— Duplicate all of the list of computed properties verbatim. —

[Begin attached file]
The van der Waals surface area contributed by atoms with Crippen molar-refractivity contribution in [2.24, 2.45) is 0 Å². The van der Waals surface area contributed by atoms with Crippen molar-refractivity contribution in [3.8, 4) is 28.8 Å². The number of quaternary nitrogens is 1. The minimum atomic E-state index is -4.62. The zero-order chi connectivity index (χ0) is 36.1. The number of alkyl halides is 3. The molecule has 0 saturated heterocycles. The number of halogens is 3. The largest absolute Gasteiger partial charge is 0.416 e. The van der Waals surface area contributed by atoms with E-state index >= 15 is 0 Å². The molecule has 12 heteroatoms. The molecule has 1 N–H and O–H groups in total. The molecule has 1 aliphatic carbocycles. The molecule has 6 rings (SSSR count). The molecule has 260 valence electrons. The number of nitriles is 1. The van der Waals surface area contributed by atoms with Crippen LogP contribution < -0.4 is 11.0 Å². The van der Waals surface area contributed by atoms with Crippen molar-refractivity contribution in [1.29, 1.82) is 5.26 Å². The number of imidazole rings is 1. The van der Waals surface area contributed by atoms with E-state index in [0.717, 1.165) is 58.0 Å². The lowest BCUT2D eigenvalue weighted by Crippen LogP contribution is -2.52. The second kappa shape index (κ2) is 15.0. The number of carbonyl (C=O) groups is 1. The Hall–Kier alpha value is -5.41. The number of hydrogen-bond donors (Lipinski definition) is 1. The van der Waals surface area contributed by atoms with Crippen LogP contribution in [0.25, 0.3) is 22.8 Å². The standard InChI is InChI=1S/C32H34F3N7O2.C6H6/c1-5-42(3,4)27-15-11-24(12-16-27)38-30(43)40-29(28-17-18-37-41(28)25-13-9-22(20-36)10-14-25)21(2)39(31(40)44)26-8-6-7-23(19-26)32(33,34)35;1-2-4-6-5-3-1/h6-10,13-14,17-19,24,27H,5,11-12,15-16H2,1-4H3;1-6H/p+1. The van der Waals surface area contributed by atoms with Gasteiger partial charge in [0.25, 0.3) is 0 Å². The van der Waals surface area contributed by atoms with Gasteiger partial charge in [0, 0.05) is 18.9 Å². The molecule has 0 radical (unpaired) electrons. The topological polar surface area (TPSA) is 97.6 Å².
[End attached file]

The van der Waals surface area contributed by atoms with Crippen molar-refractivity contribution in [2.24, 2.45) is 0 Å². The van der Waals surface area contributed by atoms with Crippen molar-refractivity contribution in [3.8, 4) is 28.8 Å². The number of quaternary nitrogens is 1. The minimum atomic E-state index is -4.62. The zero-order chi connectivity index (χ0) is 36.1. The number of alkyl halides is 3. The molecule has 0 saturated heterocycles. The number of halogens is 3. The largest absolute Gasteiger partial charge is 0.416 e. The van der Waals surface area contributed by atoms with E-state index >= 15 is 0 Å². The molecule has 12 heteroatoms. The molecule has 1 N–H and O–H groups in total. The molecule has 1 aliphatic carbocycles. The molecule has 6 rings (SSSR count). The molecule has 260 valence electrons. The number of nitriles is 1. The van der Waals surface area contributed by atoms with Crippen LogP contribution < -0.4 is 11.0 Å². The van der Waals surface area contributed by atoms with Crippen molar-refractivity contribution in [1.29, 1.82) is 5.26 Å². The number of imidazole rings is 1. The van der Waals surface area contributed by atoms with E-state index in [0.717, 1.165) is 58.0 Å². The lowest BCUT2D eigenvalue weighted by Crippen LogP contribution is -2.52. The second kappa shape index (κ2) is 15.0. The number of carbonyl (C=O) groups is 1. The Hall–Kier alpha value is -5.41. The number of hydrogen-bond donors (Lipinski definition) is 1. The van der Waals surface area contributed by atoms with Crippen LogP contribution in [0.25, 0.3) is 22.8 Å². The standard InChI is InChI=1S/C32H34F3N7O2.C6H6/c1-5-42(3,4)27-15-11-24(12-16-27)38-30(43)40-29(28-17-18-37-41(28)25-13-9-22(20-36)10-14-25)21(2)39(31(40)44)26-8-6-7-23(19-26)32(33,34)35;1-2-4-6-5-3-1/h6-10,13-14,17-19,24,27H,5,11-12,15-16H2,1-4H3;1-6H/p+1. The van der Waals surface area contributed by atoms with Gasteiger partial charge in [0.25, 0.3) is 0 Å². The van der Waals surface area contributed by atoms with Gasteiger partial charge in [0, 0.05) is 18.9 Å². The molecule has 0 radical (unpaired) electrons. The topological polar surface area (TPSA) is 97.6 Å².